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May 4-8 2015 is National Small Business Week.
I’m going to mark this occasion by posting some business tips (for small businesses) and articles each day geared toward small businesses.
The “Mom and Pop” meme. We’ve all seen it, that ubiquitous meme that surfaces every now and again that talks about how if you’re doing business with a small, locally-owned business, you’re helping someone get gymnastics lessons or helping a family pay a mortgage. While this is sort of sappy and sentimental, it’s also quite true. We need small businesses, and we need large businesses. (I really don’t want my neighbors to start designing and building and selling cars – we have neither the equipment or the know-how in my small neighborhood.)
But at this point in time I want to make one thing very clear. There may be some small business owners that are buying soccer gear or donating money to local charities – however, if you’re doing business with Mary Wu, Virtual Assistant for the next 4 years, you might as well just write out checks directly to The University of California at Berkeley. — GO BEARS
- The Mom and Pop Business meme must die. (laramyk.com)
Every year Naperville North High School does a report about their senior class. This year the number one college location for the 2014 Huskies is College of DuPage (a local two-year community college). The number one major … undecided.
It seems like a wonderful plan for many students. We’re lucky to live in a country with so many options for our young (and not so young) people. Before you send a high school graduate off to wherever they’re going next, how can a parent best help them?
This brings us to our fifth (and final) introduction for National Small Businesses. One way to help guide high school students is to contact an educational consultant such as Anita Gajula at College Prep Mentoring. Anita can work with students and their parents to find their way through the confusion that is the collection decision and application process.
(And really, anyone that can get more than two words out of my son deserves some recognition.)
(Click on the video below, you’ll be “Happy” you did).
How do these three things relate?
- A 5-part blog series on small business owners
They really do relate and I’ll get to that in a minute.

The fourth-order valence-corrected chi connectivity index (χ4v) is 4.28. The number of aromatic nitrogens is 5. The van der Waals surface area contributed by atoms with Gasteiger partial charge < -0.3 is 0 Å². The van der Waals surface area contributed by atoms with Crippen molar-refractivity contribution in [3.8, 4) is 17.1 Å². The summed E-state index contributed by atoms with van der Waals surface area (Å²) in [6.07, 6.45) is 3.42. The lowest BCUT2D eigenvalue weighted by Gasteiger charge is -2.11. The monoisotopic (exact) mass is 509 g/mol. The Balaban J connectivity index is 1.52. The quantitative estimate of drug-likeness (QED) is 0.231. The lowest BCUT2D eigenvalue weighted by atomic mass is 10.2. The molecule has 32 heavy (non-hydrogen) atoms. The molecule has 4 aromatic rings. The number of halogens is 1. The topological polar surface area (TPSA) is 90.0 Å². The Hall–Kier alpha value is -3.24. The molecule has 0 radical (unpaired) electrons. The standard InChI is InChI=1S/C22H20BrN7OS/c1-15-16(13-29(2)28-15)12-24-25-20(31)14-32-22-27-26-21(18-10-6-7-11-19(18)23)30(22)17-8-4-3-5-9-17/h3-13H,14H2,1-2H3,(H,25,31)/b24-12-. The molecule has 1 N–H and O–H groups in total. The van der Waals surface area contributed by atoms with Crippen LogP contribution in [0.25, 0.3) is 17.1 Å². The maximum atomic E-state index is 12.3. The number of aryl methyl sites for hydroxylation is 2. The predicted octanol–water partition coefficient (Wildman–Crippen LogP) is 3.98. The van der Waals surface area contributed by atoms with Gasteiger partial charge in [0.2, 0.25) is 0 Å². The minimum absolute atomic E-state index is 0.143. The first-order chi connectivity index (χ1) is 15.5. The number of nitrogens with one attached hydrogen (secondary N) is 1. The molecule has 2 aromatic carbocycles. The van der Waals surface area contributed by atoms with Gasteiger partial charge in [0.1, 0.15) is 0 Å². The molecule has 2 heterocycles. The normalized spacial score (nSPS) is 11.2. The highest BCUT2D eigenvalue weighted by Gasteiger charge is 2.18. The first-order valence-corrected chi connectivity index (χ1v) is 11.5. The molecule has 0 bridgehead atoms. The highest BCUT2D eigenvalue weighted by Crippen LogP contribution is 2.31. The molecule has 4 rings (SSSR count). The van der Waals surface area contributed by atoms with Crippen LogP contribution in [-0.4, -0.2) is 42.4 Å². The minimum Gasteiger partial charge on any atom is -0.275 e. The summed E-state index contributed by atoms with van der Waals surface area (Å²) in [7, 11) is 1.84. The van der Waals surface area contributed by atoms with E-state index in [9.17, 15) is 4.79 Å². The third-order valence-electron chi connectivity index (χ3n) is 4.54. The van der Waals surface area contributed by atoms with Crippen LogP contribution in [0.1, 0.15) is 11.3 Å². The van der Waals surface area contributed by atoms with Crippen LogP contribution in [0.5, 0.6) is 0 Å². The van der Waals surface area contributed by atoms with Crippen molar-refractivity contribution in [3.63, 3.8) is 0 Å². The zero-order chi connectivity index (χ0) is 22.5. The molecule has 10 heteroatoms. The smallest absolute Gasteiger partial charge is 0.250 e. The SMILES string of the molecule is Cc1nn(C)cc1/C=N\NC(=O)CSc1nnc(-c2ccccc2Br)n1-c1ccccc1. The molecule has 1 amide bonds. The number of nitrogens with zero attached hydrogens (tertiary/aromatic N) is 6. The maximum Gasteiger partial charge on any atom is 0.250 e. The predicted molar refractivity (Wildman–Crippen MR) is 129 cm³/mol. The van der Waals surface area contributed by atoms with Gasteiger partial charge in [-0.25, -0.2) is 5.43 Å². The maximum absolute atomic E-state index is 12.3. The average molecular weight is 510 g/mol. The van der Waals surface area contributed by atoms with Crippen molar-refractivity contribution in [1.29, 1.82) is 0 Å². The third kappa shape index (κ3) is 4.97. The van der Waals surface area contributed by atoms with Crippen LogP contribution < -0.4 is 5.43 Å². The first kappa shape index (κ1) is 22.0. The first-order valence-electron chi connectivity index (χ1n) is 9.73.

Recently a graphic designer I know wrote a blog post about logo design and how you shouldn’t be afraid to make it personal. (You can read it here).
Before I started my business, I took a virtual assistant course at the local community college. One of the topics covered in the course was logo design, and as part of the assignment I came up with the butterfly idea.
Six months later, when I met with my graphic designer, I realized that I was really tied to my butterfly. They represent (to me) freedom and growth and “becoming” what you truly are. This is what I want not only for me and my business, but for my clients and their businesses.
Someone once pointed out that there may be people that think that the logo is less than “professional” looking (and sometimes it’s a good thing to point out pros and cons of any business decision when someone is consulting you), but I knew that this had become such an integral part of my vision for my business that if someone was bothered by it, they probably wouldn’t really want to work with me. And that’s okay (I’m always meeting new Virtual Assistants and if someone wants someone else to work with I can arrange introductions).
This brings us to the two introductions I want to do for my series on small business owners.
Beth Tomas is a graphic designer and the person that posted the blog post that got my mind going in this direction. Beth’s tagline (I love Beth’s tagline) is “I turn your dreams into pretty pictures.” She will sit and she will listen to you and try to get to know you and create a logo (or web images or brochure or flyer or …) that best represents you and your business.
Melissa Noto is another graphic designer. I’ve seen some of the cards and flyers she’s created for other business owners I know and she does a fabulous job at representing you and your business.